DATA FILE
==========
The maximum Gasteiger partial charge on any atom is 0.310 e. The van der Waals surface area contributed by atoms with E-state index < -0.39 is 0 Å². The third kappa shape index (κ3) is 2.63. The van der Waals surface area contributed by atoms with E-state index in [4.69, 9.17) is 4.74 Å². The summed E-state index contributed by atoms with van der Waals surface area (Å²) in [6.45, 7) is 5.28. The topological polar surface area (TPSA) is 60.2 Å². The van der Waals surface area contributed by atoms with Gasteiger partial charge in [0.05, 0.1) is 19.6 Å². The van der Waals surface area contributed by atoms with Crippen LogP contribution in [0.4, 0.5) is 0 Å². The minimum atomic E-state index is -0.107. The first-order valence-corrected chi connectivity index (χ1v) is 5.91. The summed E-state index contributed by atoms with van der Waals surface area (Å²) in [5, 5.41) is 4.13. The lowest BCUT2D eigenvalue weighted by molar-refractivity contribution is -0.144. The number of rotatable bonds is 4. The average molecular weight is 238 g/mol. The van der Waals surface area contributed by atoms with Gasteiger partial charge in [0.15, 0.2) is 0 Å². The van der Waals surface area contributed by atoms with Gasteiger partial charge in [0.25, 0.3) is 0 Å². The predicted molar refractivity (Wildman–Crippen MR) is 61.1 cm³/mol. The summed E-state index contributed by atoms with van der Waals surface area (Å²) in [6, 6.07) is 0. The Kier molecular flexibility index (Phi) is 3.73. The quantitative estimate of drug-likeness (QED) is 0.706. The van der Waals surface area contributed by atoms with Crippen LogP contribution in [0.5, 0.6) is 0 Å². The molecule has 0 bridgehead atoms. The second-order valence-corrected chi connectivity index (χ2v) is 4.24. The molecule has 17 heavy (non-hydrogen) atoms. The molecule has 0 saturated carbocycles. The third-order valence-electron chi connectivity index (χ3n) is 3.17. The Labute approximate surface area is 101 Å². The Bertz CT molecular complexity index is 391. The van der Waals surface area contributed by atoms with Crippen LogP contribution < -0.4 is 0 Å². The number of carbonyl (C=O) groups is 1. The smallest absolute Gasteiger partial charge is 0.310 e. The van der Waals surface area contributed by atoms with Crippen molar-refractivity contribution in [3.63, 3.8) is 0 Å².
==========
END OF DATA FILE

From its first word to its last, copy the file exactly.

The maximum Gasteiger partial charge on any atom is 0.310 e. The van der Waals surface area contributed by atoms with E-state index < -0.39 is 0 Å². The third kappa shape index (κ3) is 2.63. The van der Waals surface area contributed by atoms with E-state index in [4.69, 9.17) is 4.74 Å². The summed E-state index contributed by atoms with van der Waals surface area (Å²) in [6.45, 7) is 5.28. The topological polar surface area (TPSA) is 60.2 Å². The van der Waals surface area contributed by atoms with Gasteiger partial charge in [0.05, 0.1) is 19.6 Å². The van der Waals surface area contributed by atoms with Crippen LogP contribution in [0.4, 0.5) is 0 Å². The minimum atomic E-state index is -0.107. The first-order valence-corrected chi connectivity index (χ1v) is 5.91. The summed E-state index contributed by atoms with van der Waals surface area (Å²) in [5, 5.41) is 4.13. The lowest BCUT2D eigenvalue weighted by molar-refractivity contribution is -0.144. The number of rotatable bonds is 4. The average molecular weight is 238 g/mol. The van der Waals surface area contributed by atoms with Gasteiger partial charge in [0.15, 0.2) is 0 Å². The van der Waals surface area contributed by atoms with Gasteiger partial charge in [0.25, 0.3) is 0 Å². The predicted molar refractivity (Wildman–Crippen MR) is 61.1 cm³/mol. The summed E-state index contributed by atoms with van der Waals surface area (Å²) in [6, 6.07) is 0. The Kier molecular flexibility index (Phi) is 3.73. The quantitative estimate of drug-likeness (QED) is 0.706. The van der Waals surface area contributed by atoms with Crippen LogP contribution in [0.5, 0.6) is 0 Å². The molecule has 0 bridgehead atoms. The second-order valence-corrected chi connectivity index (χ2v) is 4.24. The molecule has 17 heavy (non-hydrogen) atoms. The molecule has 0 saturated carbocycles. The third-order valence-electron chi connectivity index (χ3n) is 3.17. The Labute approximate surface area is 101 Å². The Bertz CT molecular complexity index is 391. The van der Waals surface area contributed by atoms with Crippen LogP contribution < -0.4 is 0 Å². The number of carbonyl (C=O) groups is 1. The smallest absolute Gasteiger partial charge is 0.310 e. The van der Waals surface area contributed by atoms with Crippen molar-refractivity contribution in [3.63, 3.8) is 0 Å².